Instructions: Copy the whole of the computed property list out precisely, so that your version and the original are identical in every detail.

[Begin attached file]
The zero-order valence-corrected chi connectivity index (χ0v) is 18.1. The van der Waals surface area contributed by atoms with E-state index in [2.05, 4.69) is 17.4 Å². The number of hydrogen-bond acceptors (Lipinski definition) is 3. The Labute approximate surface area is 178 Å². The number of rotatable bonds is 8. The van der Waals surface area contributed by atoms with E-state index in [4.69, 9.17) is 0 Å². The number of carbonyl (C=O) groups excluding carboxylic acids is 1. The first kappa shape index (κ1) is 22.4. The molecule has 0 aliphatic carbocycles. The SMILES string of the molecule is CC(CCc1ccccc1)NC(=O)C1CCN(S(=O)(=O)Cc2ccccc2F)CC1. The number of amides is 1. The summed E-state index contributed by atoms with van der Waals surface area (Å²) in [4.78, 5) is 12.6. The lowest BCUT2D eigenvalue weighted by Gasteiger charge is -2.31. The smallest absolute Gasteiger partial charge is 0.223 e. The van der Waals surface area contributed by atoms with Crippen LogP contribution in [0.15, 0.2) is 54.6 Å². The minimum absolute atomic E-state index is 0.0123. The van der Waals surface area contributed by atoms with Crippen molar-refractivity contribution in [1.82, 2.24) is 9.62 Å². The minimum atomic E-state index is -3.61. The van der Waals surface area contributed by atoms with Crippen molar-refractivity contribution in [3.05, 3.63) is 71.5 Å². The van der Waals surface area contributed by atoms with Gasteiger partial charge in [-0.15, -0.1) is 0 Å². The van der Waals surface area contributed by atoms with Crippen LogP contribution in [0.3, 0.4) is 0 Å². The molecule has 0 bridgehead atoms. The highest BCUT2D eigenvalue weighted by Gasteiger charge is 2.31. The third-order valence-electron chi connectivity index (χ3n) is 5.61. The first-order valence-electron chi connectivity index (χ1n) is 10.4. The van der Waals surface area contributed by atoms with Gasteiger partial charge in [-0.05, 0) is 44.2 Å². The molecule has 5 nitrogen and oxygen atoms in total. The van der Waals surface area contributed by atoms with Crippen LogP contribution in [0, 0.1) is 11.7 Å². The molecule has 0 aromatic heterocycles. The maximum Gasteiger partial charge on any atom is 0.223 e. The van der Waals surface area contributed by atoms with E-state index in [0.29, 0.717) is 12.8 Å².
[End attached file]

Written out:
The zero-order valence-corrected chi connectivity index (χ0v) is 18.1. The van der Waals surface area contributed by atoms with E-state index in [2.05, 4.69) is 17.4 Å². The number of hydrogen-bond acceptors (Lipinski definition) is 3. The Labute approximate surface area is 178 Å². The number of rotatable bonds is 8. The van der Waals surface area contributed by atoms with E-state index in [4.69, 9.17) is 0 Å². The number of carbonyl (C=O) groups excluding carboxylic acids is 1. The first kappa shape index (κ1) is 22.4. The molecule has 0 aliphatic carbocycles. The SMILES string of the molecule is CC(CCc1ccccc1)NC(=O)C1CCN(S(=O)(=O)Cc2ccccc2F)CC1. The number of amides is 1. The summed E-state index contributed by atoms with van der Waals surface area (Å²) in [4.78, 5) is 12.6. The lowest BCUT2D eigenvalue weighted by Gasteiger charge is -2.31. The smallest absolute Gasteiger partial charge is 0.223 e. The van der Waals surface area contributed by atoms with Crippen LogP contribution in [0.15, 0.2) is 54.6 Å². The minimum absolute atomic E-state index is 0.0123. The van der Waals surface area contributed by atoms with Crippen molar-refractivity contribution in [1.82, 2.24) is 9.62 Å². The minimum atomic E-state index is -3.61. The van der Waals surface area contributed by atoms with Crippen molar-refractivity contribution in [3.05, 3.63) is 71.5 Å². The van der Waals surface area contributed by atoms with Gasteiger partial charge in [-0.15, -0.1) is 0 Å². The van der Waals surface area contributed by atoms with Crippen LogP contribution in [0.3, 0.4) is 0 Å². The molecule has 0 bridgehead atoms. The highest BCUT2D eigenvalue weighted by Gasteiger charge is 2.31. The third-order valence-electron chi connectivity index (χ3n) is 5.61. The first-order valence-electron chi connectivity index (χ1n) is 10.4. The van der Waals surface area contributed by atoms with Gasteiger partial charge in [-0.05, 0) is 44.2 Å². The molecule has 5 nitrogen and oxygen atoms in total. The van der Waals surface area contributed by atoms with Crippen LogP contribution in [0, 0.1) is 11.7 Å². The molecule has 0 aromatic heterocycles. The maximum Gasteiger partial charge on any atom is 0.223 e. The van der Waals surface area contributed by atoms with E-state index in [0.29, 0.717) is 12.8 Å².